American Society For Nutrition

Protein Complementation

Protein Complementation

Excellence in Nutrition Research and Practice
Posted on 03/22/2011 at 02:38:39 PM by Suzanne Price
By: Laura S.

I am currently training for my second marathon in my adult life, and while the aches and pains feel the same as last year, and as the mileage starts to creep up it feels like deja vu- one minor detail has changed: this year I am running the marathon as a vegetarian.
   
Vegetarian endurance athletes have become quite a trend in the last couple of years. Some noteworthy endurance athletes include Brendon Brazier (vegan ironman), Rich Roll (vegan ultra ironman), Robert Cheeke (vegan body builder), and Michael Arnstein (fruitarian ultra runner); just to name a few.
   
Giving up meat during this marathon training means I will be missing out on complete proteins and key amino acids from my diet. These amino acids are also called limiting amino acids and they are: lysine, threonine, methionine, and tryptophan. Limiting amino acids are found in the shortest supply from incomplete proteins. Incomplete proteins are those found in plant food sources and geletin.
   
The most frequently asked question I get asked when becoming a vegetarian involved getting enough protein. While I do not eat meat, fish, or dairy (except for yogurt) I get plenty of protein in my diet by using protein complementation.
   
Protein complementation is the most efficient way to get all 9 amino acids into a vegetarian's diet. Protein complementation is when you combine two vegetable proteins (legumes and grains for an example) to get all 9 amino acids that are essential for your body. The breakdown of protein complementation goes like this:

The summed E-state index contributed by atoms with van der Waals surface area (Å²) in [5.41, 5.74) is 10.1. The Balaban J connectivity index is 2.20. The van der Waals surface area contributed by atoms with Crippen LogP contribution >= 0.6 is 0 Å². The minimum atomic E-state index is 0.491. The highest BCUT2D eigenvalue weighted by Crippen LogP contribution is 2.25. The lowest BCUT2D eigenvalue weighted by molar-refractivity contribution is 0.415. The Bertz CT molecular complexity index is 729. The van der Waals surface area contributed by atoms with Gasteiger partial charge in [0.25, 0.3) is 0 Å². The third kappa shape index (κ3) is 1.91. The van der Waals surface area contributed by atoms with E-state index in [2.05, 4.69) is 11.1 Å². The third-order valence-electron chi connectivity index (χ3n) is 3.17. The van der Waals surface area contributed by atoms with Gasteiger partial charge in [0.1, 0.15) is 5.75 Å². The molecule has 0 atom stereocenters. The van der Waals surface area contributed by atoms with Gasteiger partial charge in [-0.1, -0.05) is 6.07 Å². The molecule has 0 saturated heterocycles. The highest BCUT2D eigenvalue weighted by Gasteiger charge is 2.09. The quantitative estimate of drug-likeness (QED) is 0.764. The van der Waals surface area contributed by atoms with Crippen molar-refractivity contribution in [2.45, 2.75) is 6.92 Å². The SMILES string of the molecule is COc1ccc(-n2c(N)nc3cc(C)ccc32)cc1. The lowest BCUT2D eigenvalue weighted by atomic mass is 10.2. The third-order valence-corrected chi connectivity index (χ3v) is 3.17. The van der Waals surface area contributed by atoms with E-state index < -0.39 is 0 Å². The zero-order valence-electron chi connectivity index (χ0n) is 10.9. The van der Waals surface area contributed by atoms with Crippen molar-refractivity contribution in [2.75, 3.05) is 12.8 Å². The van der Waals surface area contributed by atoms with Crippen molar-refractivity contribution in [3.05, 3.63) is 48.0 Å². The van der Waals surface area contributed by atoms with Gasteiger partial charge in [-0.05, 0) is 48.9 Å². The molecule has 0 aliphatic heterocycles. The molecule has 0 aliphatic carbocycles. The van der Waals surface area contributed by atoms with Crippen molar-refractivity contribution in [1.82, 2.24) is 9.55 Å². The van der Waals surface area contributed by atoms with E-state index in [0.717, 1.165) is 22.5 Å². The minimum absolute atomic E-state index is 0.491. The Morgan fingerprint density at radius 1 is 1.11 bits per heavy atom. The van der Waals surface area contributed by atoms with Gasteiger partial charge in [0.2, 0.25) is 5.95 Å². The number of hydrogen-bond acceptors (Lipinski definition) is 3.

Food

Limited Amino Acid

Complement

Beans

Methionie

Grains, nuts, seeds

Grains

Lysine, threonine

Legumes

Nuts/seeds

Lysine

Legumes

Vegetables

Methionine

Grains, nuts, seeds

Corn

Tryptophan, lysine

Legumes



By combining vegetarian protein sources you can ensure that you are getting all 9 amino acids. Protein complementation does not have to be done at the same meal. If you ate beans for lunch and then had some raw almonds for a snack later, you would be adding the methionine that you had missed out on during lunch.
   
A vegetarian diet, if planned correctly, can provide you with all of the vitamins, minerals, and amino acids the body needs. 


3 Comments
Posted Mar 24, 2011 3:30 PM by Kim Smith

Thank you for your information on this subject for I do believe this will help me in doing my biking for I want to achieve a 50 mile bike ride and need direction on how to make that work in a healthy way!


I'm curious about where you're getting omega-3s from! Many vegetarians turn to flaxseed oil, but as you as you may or may not know, flaxseed oil is not a good source of omega-3.


Great post, would you be willing to share some of the differences you have experienced from such a bold dietary change. More specifically are you noticing some performance benefit?